He expressed his gratitude for the Farmer of the Year Award.

“We were really honored to receive this award,” he said. “This is a great group to be a part of.”

The Schaers operate a goat dairy and cheese farm in Landenberg. They sell their products to local restaurants and also have a small farm stand on their property. The owners are also both full-time veterinarians at the New Bolton Center.

Miller was presented with the Distinguished Service Award, an honor that two different organizations nominated him for.

“That's the first time that that has ever happened,” explained Krummrich.

Miller enjoyed a 36-year career as the herd manager for a large farm. He was always active in the farm bureau and has been the president of the Chester Delaware County group since 2008.

Krummrich noted that, even in retirement, Miller is dedicated throughly to the farming life. “In his housing development, he manages the community garden,” she said.

Miller said that he's proud to be a member of the farm bureau because it does so much to promote the agriculture industry and is an asset for farmers.

“I feel privileged to be the president because everyone on this board has a passion {for agriculture”,” he said. “Everyone is dedicated to doing what they can for the betterment of agriculture.”

This year, two dedicated members of the Chester Delaware County Farm Bureau, Howard and Janet Robinson, were saluted for their efforts with the group. The Robinsons live in Upper Oxford Township. Howard serves as the membership chairperson for the group, while Janet is the treasurer and editor of the newsletter.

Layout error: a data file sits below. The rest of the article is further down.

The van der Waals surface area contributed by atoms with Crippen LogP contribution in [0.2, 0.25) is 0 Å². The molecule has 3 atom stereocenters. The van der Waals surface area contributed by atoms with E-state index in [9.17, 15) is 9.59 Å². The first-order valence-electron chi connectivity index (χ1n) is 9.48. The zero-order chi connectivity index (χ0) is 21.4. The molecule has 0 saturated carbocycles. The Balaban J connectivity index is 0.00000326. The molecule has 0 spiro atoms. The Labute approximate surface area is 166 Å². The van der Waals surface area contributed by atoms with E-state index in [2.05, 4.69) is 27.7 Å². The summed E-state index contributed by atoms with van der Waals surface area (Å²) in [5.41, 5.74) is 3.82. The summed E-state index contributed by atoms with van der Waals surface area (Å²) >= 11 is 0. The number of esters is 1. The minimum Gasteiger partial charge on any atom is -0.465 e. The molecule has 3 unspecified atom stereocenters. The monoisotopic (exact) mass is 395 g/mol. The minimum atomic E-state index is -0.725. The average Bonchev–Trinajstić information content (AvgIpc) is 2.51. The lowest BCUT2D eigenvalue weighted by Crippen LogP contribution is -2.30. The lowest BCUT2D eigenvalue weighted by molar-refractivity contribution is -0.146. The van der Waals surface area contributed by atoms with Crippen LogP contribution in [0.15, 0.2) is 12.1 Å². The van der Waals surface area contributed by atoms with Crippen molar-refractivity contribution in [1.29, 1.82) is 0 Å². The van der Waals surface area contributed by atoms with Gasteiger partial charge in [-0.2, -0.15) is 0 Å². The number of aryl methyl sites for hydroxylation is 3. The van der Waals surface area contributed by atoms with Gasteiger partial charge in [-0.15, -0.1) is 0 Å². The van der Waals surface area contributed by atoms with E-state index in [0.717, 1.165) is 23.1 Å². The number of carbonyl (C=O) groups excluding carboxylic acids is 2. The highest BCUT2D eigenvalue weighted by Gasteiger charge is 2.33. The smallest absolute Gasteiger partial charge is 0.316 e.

“They work very hard for us,” Miller said. “They know the intricacies of this organization better than anyone else.”

The Pennsylvania Farm Bureau donated $855 in the Robinsons' name to the Lighthouse Youth Center in Oxford because the Chester Delaware County Farm Bureau met its membership goals last year.

Susan Rzucidlo offered an update about the farm bureau's Food Check Out Program. The farm bureau gives out $100 to area teachers so that they can help students learn about all the factors that consumers should consider when making decisions about purchasing food. The teachers take students to a grocery store and teach them about how to make the most of the money. Once the food is purchased, it is then donated to the food bank.

Another popular program is the mobile agriculture lab. Deb Ellis is the coordinator for this program and she talked about how it has grown since it started with one teacher eleven years ago. There are now six mobile agriculture labs that are taken to schools across the state, teaching children about various aspects of farming. The program now reaches 106,000 students in all but four counties in Pennsylvania. Ellis said that the program is definitely having an impact.

“We go back to the different schools and the students remember what we have taught them,” she said.

Pennsylvania state representatives John Lawrence, Tim Hennessey, Stephen Barrar, Dan Truitt, and Becky Corbin were among the legislators in attendance at the event. The state representatives handed out several citations, including one to Doug Fearn and Don Hannum for their efforts in making people aware of the dangers of Lyme Disease.

Chester County Commissioners Terence Farrell and Ryan Costello were also at the gathering to show their support for agriculture.